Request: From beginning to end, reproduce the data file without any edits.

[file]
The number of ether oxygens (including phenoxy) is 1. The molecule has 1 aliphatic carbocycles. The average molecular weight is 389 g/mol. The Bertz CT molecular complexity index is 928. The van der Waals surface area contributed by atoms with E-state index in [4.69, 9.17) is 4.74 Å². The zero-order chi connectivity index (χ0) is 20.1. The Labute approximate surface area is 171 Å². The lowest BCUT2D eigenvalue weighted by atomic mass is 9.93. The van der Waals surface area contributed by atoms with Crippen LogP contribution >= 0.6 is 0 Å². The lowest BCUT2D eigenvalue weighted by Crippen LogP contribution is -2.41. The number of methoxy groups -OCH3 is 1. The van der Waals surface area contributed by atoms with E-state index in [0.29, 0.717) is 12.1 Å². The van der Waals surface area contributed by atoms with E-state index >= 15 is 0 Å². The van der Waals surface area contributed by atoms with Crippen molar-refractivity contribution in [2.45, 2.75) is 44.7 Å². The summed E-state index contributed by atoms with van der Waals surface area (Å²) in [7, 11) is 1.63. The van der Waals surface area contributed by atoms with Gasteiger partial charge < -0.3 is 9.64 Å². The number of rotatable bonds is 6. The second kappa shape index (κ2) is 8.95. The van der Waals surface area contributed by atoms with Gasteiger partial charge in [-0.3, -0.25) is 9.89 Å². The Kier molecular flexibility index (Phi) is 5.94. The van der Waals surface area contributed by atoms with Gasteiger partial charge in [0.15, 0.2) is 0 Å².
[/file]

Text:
The number of ether oxygens (including phenoxy) is 1. The molecule has 1 aliphatic carbocycles. The average molecular weight is 389 g/mol. The Bertz CT molecular complexity index is 928. The van der Waals surface area contributed by atoms with E-state index in [4.69, 9.17) is 4.74 Å². The zero-order chi connectivity index (χ0) is 20.1. The Labute approximate surface area is 171 Å². The lowest BCUT2D eigenvalue weighted by atomic mass is 9.93. The van der Waals surface area contributed by atoms with Crippen LogP contribution >= 0.6 is 0 Å². The lowest BCUT2D eigenvalue weighted by Crippen LogP contribution is -2.41. The number of methoxy groups -OCH3 is 1. The van der Waals surface area contributed by atoms with E-state index in [0.29, 0.717) is 12.1 Å². The van der Waals surface area contributed by atoms with E-state index >= 15 is 0 Å². The van der Waals surface area contributed by atoms with Crippen molar-refractivity contribution in [2.45, 2.75) is 44.7 Å². The summed E-state index contributed by atoms with van der Waals surface area (Å²) in [7, 11) is 1.63. The van der Waals surface area contributed by atoms with Gasteiger partial charge < -0.3 is 9.64 Å². The number of rotatable bonds is 6. The second kappa shape index (κ2) is 8.95. The van der Waals surface area contributed by atoms with Gasteiger partial charge in [-0.3, -0.25) is 9.89 Å². The Kier molecular flexibility index (Phi) is 5.94. The van der Waals surface area contributed by atoms with Gasteiger partial charge in [0.15, 0.2) is 0 Å².